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APOPHTHEGMS, MAXIMS, PROVERBS,
SENTENTIOUS THOUGHTS IN POETRY AND PROSE,
Devotional Comments, Heads of Sermons,
[ENTERED AT STATIONERS' HALL.]
ALFRED GADSBY, STEAM MACHINE PRINTER, CRANE COURT, FLEET STREET.
THE BOOK OF JOB.-I call that, apart from all theories about it, one of the grandest things ever written with pen. One feels, indeed, as if it were not Hebrew; such a noble universality, different from noble patriotism, or sectarianism, reigns in it. A noble book! All men's book! It is our first, oldest statement of the never-ending problem, man's destiny, and God's ways with him here on this earth. And all in such free flowing outlines; grand in its sincerity, in its simplicity, in its epic melody, and repose of reconcilement. There is the seeing eye, the mildly understanding heart. So true, every way; true eyesight and vision for all things; material things no less than spiritual; the horse, hast Thou clothed his neck with thunder? '—' he laughs at the shaking of the spear!' Such living likenesses were never since drawn. Sublime sorrow, sublime reconciliation; oldest choral melody as of the heart of mankind; so soft and great; as the summer midnight, as the world with its seas and stars! There is nothing written, I think, in the Bible or out of it, of equal literary merit.—Carlyle.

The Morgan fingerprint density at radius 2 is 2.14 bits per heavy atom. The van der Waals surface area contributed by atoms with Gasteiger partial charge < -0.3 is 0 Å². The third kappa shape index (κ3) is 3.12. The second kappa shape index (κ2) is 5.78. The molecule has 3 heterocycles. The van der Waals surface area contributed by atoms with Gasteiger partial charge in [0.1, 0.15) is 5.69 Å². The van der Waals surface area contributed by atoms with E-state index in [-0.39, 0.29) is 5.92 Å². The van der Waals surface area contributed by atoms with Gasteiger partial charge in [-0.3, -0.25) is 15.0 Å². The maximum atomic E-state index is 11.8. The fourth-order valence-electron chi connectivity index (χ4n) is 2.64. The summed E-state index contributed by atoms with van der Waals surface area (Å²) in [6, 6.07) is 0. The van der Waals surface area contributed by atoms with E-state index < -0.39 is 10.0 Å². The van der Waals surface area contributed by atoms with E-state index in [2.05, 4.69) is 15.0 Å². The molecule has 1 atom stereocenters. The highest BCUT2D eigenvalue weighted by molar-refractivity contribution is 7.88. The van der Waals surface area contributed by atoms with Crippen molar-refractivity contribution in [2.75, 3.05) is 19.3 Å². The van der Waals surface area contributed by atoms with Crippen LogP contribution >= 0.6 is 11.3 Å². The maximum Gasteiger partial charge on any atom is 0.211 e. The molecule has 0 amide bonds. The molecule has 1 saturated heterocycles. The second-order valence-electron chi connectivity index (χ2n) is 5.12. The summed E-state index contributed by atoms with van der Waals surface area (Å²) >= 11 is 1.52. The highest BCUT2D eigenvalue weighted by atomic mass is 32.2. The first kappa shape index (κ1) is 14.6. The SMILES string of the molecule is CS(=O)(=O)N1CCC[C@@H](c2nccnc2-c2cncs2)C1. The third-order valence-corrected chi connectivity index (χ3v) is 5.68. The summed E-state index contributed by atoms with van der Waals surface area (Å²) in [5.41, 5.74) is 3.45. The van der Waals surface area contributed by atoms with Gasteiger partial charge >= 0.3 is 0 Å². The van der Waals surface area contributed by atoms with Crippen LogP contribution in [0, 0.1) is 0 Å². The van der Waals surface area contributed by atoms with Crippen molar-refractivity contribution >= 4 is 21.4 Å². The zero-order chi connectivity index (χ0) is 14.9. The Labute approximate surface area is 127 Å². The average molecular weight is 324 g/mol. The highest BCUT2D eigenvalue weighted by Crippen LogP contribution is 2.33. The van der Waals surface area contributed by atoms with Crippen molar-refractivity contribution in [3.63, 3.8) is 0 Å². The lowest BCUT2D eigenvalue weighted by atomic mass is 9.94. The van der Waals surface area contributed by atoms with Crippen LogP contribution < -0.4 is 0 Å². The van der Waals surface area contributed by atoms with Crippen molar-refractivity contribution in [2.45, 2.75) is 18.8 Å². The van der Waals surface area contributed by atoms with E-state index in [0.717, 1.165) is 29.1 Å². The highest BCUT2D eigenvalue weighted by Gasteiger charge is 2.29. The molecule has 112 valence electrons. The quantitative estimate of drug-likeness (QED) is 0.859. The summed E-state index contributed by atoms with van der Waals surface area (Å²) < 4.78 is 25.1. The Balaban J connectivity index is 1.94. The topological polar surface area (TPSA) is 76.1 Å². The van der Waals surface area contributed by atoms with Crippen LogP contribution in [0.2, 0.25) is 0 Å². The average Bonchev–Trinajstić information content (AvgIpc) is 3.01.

that man was perfect and upright, and one that feared God, and eschewed evil.
Job is said to be perfect; that is, not holy as God, or sinless, for fault is afterwards found with him (ch. ix. 20; xlii. 6); but his piety was proportionate-had a completeness of parts was consistent and regular. He exhibited his religion as a prince, a father, an individual, a benefactor of the poor. He was not merely a pious man in one place, but uniformly so. He was consistent everywhere.-Rev. Albert Barnes.
Job eschewed evil.' It is more to say a man doth eschew evil, than to say a man doth not commit evil. It had been too bare an expression to say, Job did not commit evil; but when VOL. III.
it is said, Job eschewed evil, this shows that not only the hand and tongue of Job did not meddle with evil, but that his heart was turned from evil. As there is a great deal of difference between these two, the doing of good and a delight in doing good; between being at peace, and following peace,—a man may do good, and not be a lover of good, a lover of the commandments of God, a delighter in them; he may be at peace, and not be a lover and follower of peace; so a man may be one that commits not such and such sins; he may do no hurt; and yet, in the mean time, he may be one that loves those sins that he commits not.-Caryl.